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Logo of bmjThis ArticleThe BMJ
BMJ. 2007 July 28; 335(7612): 215.
PMCID: PMC1934437

Ernest William (“Bill”) Deane

Bill Deane was born in 1918. His father, Dr Norman “Doc” Deane, was a general practitioner in Christchurch, Dorset.

Bill was educated at Sherborne School and then went up to Gonville and Caius College, Cambridge, to read medicine. He did his clinical studies at The London Hospital in Whitechapel and qualified in 1941. The second world war required him to go straight into military service, and he served as a surgeon lieutenant in the Royal Naval Volunteer Reserve, mainly in the Mediterranean, until 1946. He then joined his father in general practice in Christchurch as “the young Dr Deane”, remaining there for 38 years.

As a general practitioner, Bill showed the type of devotion to duty and close knowledge of his community that was typical of his generation. He worked long hours, and was always prepared to work hard on behalf of his patients.

Outside work, his post-war years were dominated by sporting and political endeavours. He loved sailing, competing in the1948 Olympic trials and the 1949 Fastnet race. He was an early enthusiast for long distance motor rallies, and he was successful in five Alpine rallies. He came first in his class in the Monte Carlo rally on several occasions. He won the RAC rally in 1958.

He was selected as Conservative prospective parliamentary candidate for Southampton Itchen constituency in 1951 but failed to win the seat. He later became agent for the sitting Bournemouth MP.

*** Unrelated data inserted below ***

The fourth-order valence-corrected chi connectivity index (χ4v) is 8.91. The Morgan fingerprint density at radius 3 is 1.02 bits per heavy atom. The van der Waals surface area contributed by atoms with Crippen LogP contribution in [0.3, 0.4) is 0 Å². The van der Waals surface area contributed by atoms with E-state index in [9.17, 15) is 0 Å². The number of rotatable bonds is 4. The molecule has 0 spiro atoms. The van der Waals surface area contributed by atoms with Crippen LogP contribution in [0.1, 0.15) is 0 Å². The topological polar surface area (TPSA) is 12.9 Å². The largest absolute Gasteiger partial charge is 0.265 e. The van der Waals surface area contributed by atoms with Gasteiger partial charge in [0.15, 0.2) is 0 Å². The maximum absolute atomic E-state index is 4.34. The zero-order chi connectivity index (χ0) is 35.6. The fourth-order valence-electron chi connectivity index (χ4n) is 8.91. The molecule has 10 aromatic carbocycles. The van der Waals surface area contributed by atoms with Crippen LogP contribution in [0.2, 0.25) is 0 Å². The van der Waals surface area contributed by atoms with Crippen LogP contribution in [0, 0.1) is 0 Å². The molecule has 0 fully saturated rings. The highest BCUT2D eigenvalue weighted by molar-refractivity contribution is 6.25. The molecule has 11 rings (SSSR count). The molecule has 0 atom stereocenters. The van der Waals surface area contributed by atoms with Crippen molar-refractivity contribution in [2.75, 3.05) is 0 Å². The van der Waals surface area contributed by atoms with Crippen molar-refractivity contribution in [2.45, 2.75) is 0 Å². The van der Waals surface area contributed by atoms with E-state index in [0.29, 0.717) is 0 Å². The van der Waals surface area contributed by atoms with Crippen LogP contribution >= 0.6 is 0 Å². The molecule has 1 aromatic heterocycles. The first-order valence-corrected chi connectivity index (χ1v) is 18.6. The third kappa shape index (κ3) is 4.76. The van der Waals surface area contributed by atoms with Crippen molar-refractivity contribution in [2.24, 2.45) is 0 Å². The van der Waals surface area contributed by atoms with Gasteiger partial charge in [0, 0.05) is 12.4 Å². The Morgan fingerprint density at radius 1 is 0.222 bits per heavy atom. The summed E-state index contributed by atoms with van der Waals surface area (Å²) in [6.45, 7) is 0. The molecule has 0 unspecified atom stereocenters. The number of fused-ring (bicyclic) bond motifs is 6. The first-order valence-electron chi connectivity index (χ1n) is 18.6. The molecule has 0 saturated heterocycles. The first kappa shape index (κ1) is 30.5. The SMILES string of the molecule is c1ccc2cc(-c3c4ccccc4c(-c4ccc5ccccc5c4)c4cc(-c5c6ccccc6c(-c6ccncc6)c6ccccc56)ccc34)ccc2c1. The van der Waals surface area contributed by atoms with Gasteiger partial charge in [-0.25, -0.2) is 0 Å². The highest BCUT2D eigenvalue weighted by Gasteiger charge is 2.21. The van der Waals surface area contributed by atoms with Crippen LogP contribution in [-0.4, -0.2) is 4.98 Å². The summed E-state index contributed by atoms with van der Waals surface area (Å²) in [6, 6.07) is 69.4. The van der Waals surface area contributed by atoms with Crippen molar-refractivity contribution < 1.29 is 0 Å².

In 1949 he became one of the youngest magistrates to be appointed, and he continued to sit on the Christchurch bench until 1981. He was chairman of the juvenile court at Bournemouth Crown Court.

Bill devoted much time and effort to numerous charitable causes. He was a founder member of Christchurch Rotary from its inception in 1949, and was awarded the Paul Harris fellowship for long service in 2005. He was actively involved in the RNLI (Royal National Lifeboat Institution), and was medical officer to Mudeford lifeboat for many years.

In 1983 he married Dr Ruth Scott-Jupp, also a general practitioner in Christchurch, and they spent their retirement sailing and travelling extensively.

He suffered a disabling stroke in 2005, and spent his last year in a nursing home. He died from heart failure on 18 February 2007.

He is survived by his wife, and by his two children from his first marriage.

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